Life Through the Eyes of My Son on the Autism Spectrum
I often wonder: “How does Matthew see the world?”
If I could see the world through his eyes for one day, one hour… would my questions be answered? I know Matty’s view of the world is drastically different from the world I see. He knows how to take an ordinary moment and make it extraordinary. When he looks out our front window each morning, he tells me he is watching. “The Car Show.” He has memorized our neighbors’ schedules and routines, and knows exactly when their cars will pull out of their driveways leaving for work and school. He cheers them on by name from his perch at the picture window in our dining room, he actually claps for them. To him, looking out at the world through his blue glasses, it’s the car show he sees. When I look out the same window, I see a busy suburban street, not a car show. The way this child views the world amazes me.
When Matthew needed a stronger glasses prescription a few months ago, I told the optometrist Matthew requires a frame that’s impossible to break. When you are outfitting a child who once pulled off his own arm cast, you have to realize breaking glasses would really be a piece of cake for him. We were shown two options for indestructible frames. Matty chose the bright blue ones. Honestly, at first I was not thrilled with his choice because I didn’t like the glasses. Now, seven months later wearing them (almost) every day, these glasses have become his trademark, and although he enjoys taking them apart, they have withstood the Matty test and proven to be indestructible. Just like his optimism, his excitement for life and his ability to turn ordinary into extraordinary — all are indestructible.
As Matty and I are driving together and a car nearby beeps the horn (a common occurrence here in NY), I find myself uttering “jerk” – – or something worse — under my breath to the horn beeper. But Matty loves the unexpected beeping, he claps his hands and joyfully hollers, “Again!” His worldview changes my perspective and my thought pattern in a moment.
We were at our dear friends’ house for a New Year’s Party. Ten families arrived through the front door over the course of the first hour of the party. Matthew enthusiastically greeted each family with his triple hop, a few hand flaps and then took each dad by the hand, leading him through the party to greet his own dad who was inside by the fire, enjoying appetizers and conversation. The other boys around Matty’s age at the party were in the game truck playing video games and drinking soda (what boys are supposed to do at a party). Through his blue glasses, Matty saw the party as an opportunity to make sure each party guest felt welcome and connected with his dad.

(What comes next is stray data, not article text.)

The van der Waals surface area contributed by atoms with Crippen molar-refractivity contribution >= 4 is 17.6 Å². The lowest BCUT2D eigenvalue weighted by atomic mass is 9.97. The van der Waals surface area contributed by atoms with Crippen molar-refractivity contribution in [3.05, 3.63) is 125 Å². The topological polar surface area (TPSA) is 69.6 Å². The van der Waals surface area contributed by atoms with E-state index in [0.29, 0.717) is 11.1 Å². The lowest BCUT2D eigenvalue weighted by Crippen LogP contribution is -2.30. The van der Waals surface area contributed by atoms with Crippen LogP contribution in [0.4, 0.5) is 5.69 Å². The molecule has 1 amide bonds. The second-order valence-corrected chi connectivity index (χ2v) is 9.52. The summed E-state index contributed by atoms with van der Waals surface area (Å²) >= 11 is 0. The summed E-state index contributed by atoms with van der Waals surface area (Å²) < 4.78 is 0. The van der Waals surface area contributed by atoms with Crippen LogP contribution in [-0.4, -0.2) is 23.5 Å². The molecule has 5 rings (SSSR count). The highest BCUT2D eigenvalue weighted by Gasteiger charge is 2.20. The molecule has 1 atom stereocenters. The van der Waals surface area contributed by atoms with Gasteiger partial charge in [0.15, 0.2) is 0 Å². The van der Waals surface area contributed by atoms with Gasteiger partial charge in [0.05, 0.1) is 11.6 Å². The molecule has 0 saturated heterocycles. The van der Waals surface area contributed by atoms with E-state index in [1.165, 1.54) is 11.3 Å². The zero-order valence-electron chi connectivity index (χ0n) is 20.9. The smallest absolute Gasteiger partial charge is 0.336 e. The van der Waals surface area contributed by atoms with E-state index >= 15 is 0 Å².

A few years ago, my dad (Matty’s Papa) was giving a sermon in church (he became a licensed minister in his second or third season of life). When he finished delivering his message and turned around to sit down, Matty, who was about 9 years old at the time, shouted, “Great job, Papa!” as he clapped for him. Papa turned back around and returned to the pulpit to share with the congregation, “I hope God sees me the same way that Matthew does.” This was before Matty started wearing the blue glasses, yet his ability to see the extraordinary and to share love and joy was as strong as ever.
Of course there are moments when seeing the world through blue colored glasses can be hazardous, like when Matty forgets to look both ways before crossing the street, and his limited understanding of stranger danger. He can’t be left alone; he keeps us on our toes for sure. But the world he sees through those blue colored glasses is a place I invite us all to see. He only sees the good in people and in situations through those glasses. What a beautiful way to see the world.
When I tried them on once, the world was blurry. But I know his view is infinitely more positive and optimistic than mine. I have a lot to learn from my boy.
Follow this journey at Dancing in the Rain.
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Getty image by zakokor